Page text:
Chicago—National lung cancer screening guidelines are inadequate to diagnose patients who contract lung cancer from occupational exposure, including first responders, according to a study reported today at the International Association for the Study of Lung Cancer's North America Conference on Lung Cancer in Chicago.
The United States Preventative Task Force recommends annual lung cancer screening with low dose computed tomography in adults ages 55-80, who have a thirty-pack per year history of smoking and are currently smoking or quit within the past 15 years. However, 30% of lung cancers are attributed to occupational exposure, including first responders.
A large study conducted by the National Institutes of Occupational Safety and Health found that first responders have a 14% increased risk of dying from cancer compared to the general population. Recently, the incidence of lung cancer among 9/11 first responders is increasing and expected to continue to rise in the next 10 years.
"Current practice for lung cancer screenings in most U.S. fire stations include a chest X-ray every five years, but low-dose lung CT is underutilized," said Dr. Vershalee Shukla, of the Vincere Cancer Center in Scottsdale, Ariz. "Fire fighters can only obtain a low-dose lung CT at 55 and older per current cancer screening guidelines."
To address this, Dr. Shukla and her team screened 350 first responders, ages 27-76 who had worked for more than 21 years. Of the 195 patients scanned 86 (44.1%) resulted in abnormal findings. An abnormal finding or a positive finding warranted additional close monitoring with another low dose lung CT in three, six or nine-month intervals or a study that prompted further diagnostic work-up with PET/CT and or biopsy, she said.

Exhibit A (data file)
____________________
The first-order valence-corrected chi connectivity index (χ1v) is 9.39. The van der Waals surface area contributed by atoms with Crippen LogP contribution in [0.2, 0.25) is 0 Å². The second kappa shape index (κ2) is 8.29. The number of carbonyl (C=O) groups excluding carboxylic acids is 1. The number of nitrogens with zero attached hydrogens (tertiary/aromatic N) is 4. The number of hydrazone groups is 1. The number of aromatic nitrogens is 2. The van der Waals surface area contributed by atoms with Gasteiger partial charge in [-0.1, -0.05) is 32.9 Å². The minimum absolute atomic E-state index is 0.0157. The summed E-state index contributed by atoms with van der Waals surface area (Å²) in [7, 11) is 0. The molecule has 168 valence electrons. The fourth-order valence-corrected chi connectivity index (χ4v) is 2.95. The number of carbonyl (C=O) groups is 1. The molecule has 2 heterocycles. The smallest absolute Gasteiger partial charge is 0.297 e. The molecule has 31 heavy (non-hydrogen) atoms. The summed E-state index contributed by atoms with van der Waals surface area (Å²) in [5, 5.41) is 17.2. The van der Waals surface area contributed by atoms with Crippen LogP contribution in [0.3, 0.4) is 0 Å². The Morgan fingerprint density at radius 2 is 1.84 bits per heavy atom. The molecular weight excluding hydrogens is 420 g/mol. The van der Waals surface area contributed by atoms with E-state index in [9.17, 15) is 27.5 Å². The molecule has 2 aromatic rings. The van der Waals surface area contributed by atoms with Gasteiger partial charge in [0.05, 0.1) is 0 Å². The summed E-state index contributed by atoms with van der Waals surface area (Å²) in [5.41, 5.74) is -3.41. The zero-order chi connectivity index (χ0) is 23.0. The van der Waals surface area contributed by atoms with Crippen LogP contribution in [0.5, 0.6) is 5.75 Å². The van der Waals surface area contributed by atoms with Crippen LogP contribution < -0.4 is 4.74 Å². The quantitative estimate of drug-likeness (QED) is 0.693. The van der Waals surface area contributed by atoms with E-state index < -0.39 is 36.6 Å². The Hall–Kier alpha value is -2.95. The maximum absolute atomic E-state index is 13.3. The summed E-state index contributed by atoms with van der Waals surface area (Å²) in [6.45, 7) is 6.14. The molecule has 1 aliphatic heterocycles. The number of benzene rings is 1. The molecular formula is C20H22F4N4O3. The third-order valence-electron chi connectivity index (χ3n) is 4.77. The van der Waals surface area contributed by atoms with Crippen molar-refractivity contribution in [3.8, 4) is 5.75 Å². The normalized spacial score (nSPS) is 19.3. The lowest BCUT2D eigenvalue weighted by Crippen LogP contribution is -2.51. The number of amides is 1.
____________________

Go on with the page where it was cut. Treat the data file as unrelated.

"This study demonstrates value for low-dose CT as a screening modality for first responders, who are often diagnosed with lung cancer earlier than smokers for various reasons and therefore screened earlier in this study. The very early results are promising, and ongoing follow-up will likely lead to further diagnosis of early lung cancer. This is a small study and warrants further investigation on a larger scale," Dr. Shukla said.
Her research is part of a state-wide and national effort to raise awareness of the cancer risk for first responders.
"Currently there are no occupational guidelines for Fire Fighters, who are at greater risk for cancers in general. We have purposed to do a low dose lung CT at baseline for every fire fighter in Phoenix and then routine screening at age 40. I am also recommending doing colonoscopies and upper endoscopies in their early to mid-thirties as well as other screening measures for first responders," Shulka said.
Provided by International Association for the Study of Lung Cancer